The 45th President of the United States, Donald Trump, addressed Congress on Tuesday for the first time.

In his speech he conflated immigration with issues such as national employment rates and crime rates.

By finally enforcing our immigration laws, we will raise wages, help the unemployed, save billions of dollars, and make our communities safer for everyone.

Donald Trump also announced the creation of a 'Voice' agency, which, according to The Independent, will publish a list of crimes by immigrants:

I have ordered the Department of Homeland Security to create an office to serve American Victims.

The office is called VOICE --- Victims Of Immigration Crime Engagement.

We are providing a voice to those who have been ignored by our media, and silenced by special interests.

Trump previously signed an executive order on immigration on 25 January, called Executive Order: Enhancing Public Safety in the Interior of the United States, section 9b of which reads:

To better inform the public regarding the public safety threats associated with sanctuary jurisdictions, the Secretary [of Homeland Security] shall utilize the Declined Detainer Outcome Report or its equivalent and, on a weekly basis, make public a comprehensive list of criminal actions committed by aliens and any jurisdiction that ignored or otherwise failed to honor any detainers with respect to such aliens.

At present, the link between Voice and this weekly comprehensive list is only through Trump's quote in his address: "I have ordered the Department of Homeland Security".

However, such a list would provide an undue focus on immigrants.

A 2015 study by the pro-immigration, nonprofit American Immigration Council found:

Immigrants are less likely to commit serious crimes or be behind bars than the native-born, and high rates of immigration are associated with lower rates of violent crime and property crime.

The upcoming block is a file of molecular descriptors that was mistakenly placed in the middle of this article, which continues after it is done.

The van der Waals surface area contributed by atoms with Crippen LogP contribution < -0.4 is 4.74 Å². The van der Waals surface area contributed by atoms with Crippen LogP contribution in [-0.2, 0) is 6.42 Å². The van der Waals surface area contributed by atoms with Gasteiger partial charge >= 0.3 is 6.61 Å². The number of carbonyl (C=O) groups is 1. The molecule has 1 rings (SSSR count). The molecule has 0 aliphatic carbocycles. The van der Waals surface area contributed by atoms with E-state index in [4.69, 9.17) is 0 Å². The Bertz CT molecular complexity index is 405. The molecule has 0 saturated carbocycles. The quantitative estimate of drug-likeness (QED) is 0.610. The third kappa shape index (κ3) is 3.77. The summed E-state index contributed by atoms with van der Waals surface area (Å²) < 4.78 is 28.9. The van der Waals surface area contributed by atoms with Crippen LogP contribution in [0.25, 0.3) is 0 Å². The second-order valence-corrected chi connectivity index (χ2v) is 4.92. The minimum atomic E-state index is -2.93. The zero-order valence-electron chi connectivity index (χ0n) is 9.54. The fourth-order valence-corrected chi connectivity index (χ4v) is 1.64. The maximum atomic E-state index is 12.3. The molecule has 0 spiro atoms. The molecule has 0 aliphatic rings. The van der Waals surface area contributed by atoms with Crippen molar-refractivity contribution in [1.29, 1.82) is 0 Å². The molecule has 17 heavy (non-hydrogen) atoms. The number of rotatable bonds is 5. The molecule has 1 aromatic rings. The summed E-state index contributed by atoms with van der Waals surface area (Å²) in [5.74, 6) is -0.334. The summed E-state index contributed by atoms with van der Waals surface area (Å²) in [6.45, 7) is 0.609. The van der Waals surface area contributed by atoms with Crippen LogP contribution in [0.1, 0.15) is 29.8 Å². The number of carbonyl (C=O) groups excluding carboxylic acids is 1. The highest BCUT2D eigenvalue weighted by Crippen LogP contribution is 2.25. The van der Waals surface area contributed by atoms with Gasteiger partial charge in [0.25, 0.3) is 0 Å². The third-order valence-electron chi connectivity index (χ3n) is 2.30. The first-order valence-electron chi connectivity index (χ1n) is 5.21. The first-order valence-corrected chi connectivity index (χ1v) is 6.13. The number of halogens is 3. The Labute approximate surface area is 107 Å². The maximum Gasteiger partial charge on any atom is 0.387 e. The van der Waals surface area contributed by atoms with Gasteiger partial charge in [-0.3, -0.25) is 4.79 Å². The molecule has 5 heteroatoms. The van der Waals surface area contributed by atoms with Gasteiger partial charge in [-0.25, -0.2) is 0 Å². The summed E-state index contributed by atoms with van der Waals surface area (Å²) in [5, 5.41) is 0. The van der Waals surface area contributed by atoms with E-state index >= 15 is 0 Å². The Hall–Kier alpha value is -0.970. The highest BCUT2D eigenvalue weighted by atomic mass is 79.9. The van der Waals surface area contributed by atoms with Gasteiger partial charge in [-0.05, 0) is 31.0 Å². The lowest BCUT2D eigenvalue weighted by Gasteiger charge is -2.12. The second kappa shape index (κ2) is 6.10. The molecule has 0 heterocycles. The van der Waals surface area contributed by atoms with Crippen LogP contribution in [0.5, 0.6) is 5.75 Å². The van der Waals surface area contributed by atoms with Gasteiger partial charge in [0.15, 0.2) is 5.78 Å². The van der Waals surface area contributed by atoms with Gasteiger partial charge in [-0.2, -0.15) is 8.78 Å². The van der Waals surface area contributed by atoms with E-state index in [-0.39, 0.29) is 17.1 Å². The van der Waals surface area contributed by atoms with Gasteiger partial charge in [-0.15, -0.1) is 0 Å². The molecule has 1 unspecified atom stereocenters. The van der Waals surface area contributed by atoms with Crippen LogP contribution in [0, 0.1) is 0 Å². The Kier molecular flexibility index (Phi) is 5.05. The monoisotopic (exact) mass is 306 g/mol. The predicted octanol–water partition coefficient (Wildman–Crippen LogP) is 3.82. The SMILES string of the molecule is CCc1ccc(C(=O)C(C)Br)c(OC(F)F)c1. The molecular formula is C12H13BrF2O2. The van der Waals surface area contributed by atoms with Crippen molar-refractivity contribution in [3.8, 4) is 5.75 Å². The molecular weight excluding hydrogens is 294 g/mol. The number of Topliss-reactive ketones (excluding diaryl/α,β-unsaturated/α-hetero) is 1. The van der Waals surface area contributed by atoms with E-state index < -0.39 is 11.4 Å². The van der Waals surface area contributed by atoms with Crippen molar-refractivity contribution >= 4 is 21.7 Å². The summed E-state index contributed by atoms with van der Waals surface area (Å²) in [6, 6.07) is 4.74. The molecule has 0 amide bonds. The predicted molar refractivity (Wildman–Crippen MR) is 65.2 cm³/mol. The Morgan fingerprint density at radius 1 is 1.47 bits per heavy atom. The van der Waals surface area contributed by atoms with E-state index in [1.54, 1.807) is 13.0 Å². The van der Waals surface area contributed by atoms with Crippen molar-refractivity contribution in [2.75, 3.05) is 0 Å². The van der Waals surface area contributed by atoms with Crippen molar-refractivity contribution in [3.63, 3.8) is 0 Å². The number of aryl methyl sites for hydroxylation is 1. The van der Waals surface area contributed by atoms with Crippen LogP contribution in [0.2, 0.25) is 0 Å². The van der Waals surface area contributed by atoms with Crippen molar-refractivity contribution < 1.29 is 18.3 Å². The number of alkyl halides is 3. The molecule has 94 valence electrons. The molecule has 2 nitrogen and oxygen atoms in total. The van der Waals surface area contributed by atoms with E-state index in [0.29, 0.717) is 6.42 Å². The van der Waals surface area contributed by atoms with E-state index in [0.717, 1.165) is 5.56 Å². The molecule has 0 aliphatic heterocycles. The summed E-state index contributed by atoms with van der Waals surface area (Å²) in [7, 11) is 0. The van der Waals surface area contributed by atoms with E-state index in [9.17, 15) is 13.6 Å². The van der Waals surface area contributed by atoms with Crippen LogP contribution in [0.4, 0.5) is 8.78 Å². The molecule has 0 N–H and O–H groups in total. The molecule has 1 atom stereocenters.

This was found to be true for both legal immigrants and unauthorised immigrants.

In 2016, a study in the Journal of Quantitative Criminology suggested that communities recording significant increases in immigration actually saw reductions in crime, compared to areas with less immigration.

A forty year study by a team of researchers led by the University of Buffalo, published in the Journal of Ethnicity in Criminal Justicethis year, found that crime rates were lowest in places where immigration levels were highest.

Lead author of Urban Crime Rates and the Changing Face of Immigration: Evidence Across Four Decades, Robert Adelman said:

The results show that immigration does not increase assaults and, in fact, robberies, burglaries, larceny, and murder are lower in places where immigration levels are higher.

The empirical evidence in this study and other related research shows little support for the notion that more immigrants lead to more crime.

It's important to base our public policies on facts and evidence rather than ideologies and baseless claims that demonize particular segments of the U.S. population without any facts to back them up.

In addition, on the wages issue, a major report last autumn from the National Academies of Sciences found that immigrants have “little to no negative effects” on the wages or employment of native-born US workers.

Although it suits his populist political narrative to construe the issue of immigration with those of wages and crime, it appears to many that Donald Trump is founding an agency that will simply stigmatise minorities and sow a division that energises his base.

You could even allege that it is pandering to a false and xenophobic narrative.

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